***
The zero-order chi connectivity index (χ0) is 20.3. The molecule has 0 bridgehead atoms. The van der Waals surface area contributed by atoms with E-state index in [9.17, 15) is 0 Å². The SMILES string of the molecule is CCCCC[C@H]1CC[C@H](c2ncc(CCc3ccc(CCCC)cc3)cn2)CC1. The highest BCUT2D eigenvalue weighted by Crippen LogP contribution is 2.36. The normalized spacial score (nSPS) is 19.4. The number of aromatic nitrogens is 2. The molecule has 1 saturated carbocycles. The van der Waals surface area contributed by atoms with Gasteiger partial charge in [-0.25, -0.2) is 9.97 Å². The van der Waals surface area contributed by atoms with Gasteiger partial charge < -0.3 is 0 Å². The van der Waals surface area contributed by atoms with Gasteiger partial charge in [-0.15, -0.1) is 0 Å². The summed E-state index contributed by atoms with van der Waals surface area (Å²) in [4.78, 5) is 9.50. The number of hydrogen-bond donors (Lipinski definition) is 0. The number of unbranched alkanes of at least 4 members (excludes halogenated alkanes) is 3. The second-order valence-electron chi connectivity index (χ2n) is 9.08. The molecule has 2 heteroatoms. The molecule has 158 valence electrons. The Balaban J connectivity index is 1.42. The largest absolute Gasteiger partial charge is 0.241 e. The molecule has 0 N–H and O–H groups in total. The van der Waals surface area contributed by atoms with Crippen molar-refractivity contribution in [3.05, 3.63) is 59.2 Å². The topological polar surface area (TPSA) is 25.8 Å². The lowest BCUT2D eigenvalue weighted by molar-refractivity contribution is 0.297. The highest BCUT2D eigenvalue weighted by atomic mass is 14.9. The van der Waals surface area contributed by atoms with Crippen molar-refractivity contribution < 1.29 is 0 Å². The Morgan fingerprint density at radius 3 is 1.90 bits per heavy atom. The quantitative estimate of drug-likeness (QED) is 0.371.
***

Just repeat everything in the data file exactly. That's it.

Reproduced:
The zero-order chi connectivity index (χ0) is 20.3. The molecule has 0 bridgehead atoms. The van der Waals surface area contributed by atoms with E-state index in [9.17, 15) is 0 Å². The SMILES string of the molecule is CCCCC[C@H]1CC[C@H](c2ncc(CCc3ccc(CCCC)cc3)cn2)CC1. The highest BCUT2D eigenvalue weighted by Crippen LogP contribution is 2.36. The normalized spacial score (nSPS) is 19.4. The number of aromatic nitrogens is 2. The molecule has 1 saturated carbocycles. The van der Waals surface area contributed by atoms with Gasteiger partial charge in [-0.25, -0.2) is 9.97 Å². The van der Waals surface area contributed by atoms with Gasteiger partial charge < -0.3 is 0 Å². The van der Waals surface area contributed by atoms with Gasteiger partial charge in [-0.15, -0.1) is 0 Å². The summed E-state index contributed by atoms with van der Waals surface area (Å²) in [4.78, 5) is 9.50. The number of hydrogen-bond donors (Lipinski definition) is 0. The number of unbranched alkanes of at least 4 members (excludes halogenated alkanes) is 3. The second-order valence-electron chi connectivity index (χ2n) is 9.08. The molecule has 2 heteroatoms. The molecule has 158 valence electrons. The Balaban J connectivity index is 1.42. The largest absolute Gasteiger partial charge is 0.241 e. The molecule has 0 N–H and O–H groups in total. The van der Waals surface area contributed by atoms with Crippen molar-refractivity contribution in [3.05, 3.63) is 59.2 Å². The topological polar surface area (TPSA) is 25.8 Å². The lowest BCUT2D eigenvalue weighted by molar-refractivity contribution is 0.297. The highest BCUT2D eigenvalue weighted by atomic mass is 14.9. The van der Waals surface area contributed by atoms with Crippen molar-refractivity contribution < 1.29 is 0 Å². The Morgan fingerprint density at radius 3 is 1.90 bits per heavy atom. The quantitative estimate of drug-likeness (QED) is 0.371.